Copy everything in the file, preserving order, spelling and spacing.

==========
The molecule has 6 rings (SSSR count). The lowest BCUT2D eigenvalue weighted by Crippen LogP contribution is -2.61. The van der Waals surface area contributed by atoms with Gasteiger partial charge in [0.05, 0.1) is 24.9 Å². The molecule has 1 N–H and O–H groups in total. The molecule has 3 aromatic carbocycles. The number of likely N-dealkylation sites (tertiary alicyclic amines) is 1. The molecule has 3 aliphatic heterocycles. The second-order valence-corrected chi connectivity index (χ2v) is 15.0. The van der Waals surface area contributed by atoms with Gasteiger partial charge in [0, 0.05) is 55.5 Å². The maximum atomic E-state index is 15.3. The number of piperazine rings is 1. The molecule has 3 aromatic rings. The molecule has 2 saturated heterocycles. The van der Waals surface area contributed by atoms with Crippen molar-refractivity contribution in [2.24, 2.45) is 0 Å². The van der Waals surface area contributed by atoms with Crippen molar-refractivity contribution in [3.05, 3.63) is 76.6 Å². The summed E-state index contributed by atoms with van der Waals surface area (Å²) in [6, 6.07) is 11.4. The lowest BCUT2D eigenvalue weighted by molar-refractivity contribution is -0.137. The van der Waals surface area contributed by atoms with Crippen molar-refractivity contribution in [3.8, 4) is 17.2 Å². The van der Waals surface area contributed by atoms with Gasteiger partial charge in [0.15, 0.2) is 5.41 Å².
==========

The molecule has 6 rings (SSSR count). The lowest BCUT2D eigenvalue weighted by Crippen LogP contribution is -2.61. The van der Waals surface area contributed by atoms with Gasteiger partial charge in [0.05, 0.1) is 24.9 Å². The molecule has 1 N–H and O–H groups in total. The molecule has 3 aromatic carbocycles. The number of likely N-dealkylation sites (tertiary alicyclic amines) is 1. The molecule has 3 aliphatic heterocycles. The second-order valence-corrected chi connectivity index (χ2v) is 15.0. The van der Waals surface area contributed by atoms with Gasteiger partial charge in [0, 0.05) is 55.5 Å². The maximum atomic E-state index is 15.3. The number of piperazine rings is 1. The molecule has 3 aromatic rings. The molecule has 2 saturated heterocycles. The van der Waals surface area contributed by atoms with Crippen molar-refractivity contribution in [2.24, 2.45) is 0 Å². The van der Waals surface area contributed by atoms with Crippen molar-refractivity contribution in [3.05, 3.63) is 76.6 Å². The summed E-state index contributed by atoms with van der Waals surface area (Å²) in [6, 6.07) is 11.4. The lowest BCUT2D eigenvalue weighted by molar-refractivity contribution is -0.137. The van der Waals surface area contributed by atoms with Crippen molar-refractivity contribution in [3.8, 4) is 17.2 Å². The van der Waals surface area contributed by atoms with Gasteiger partial charge in [0.15, 0.2) is 5.41 Å².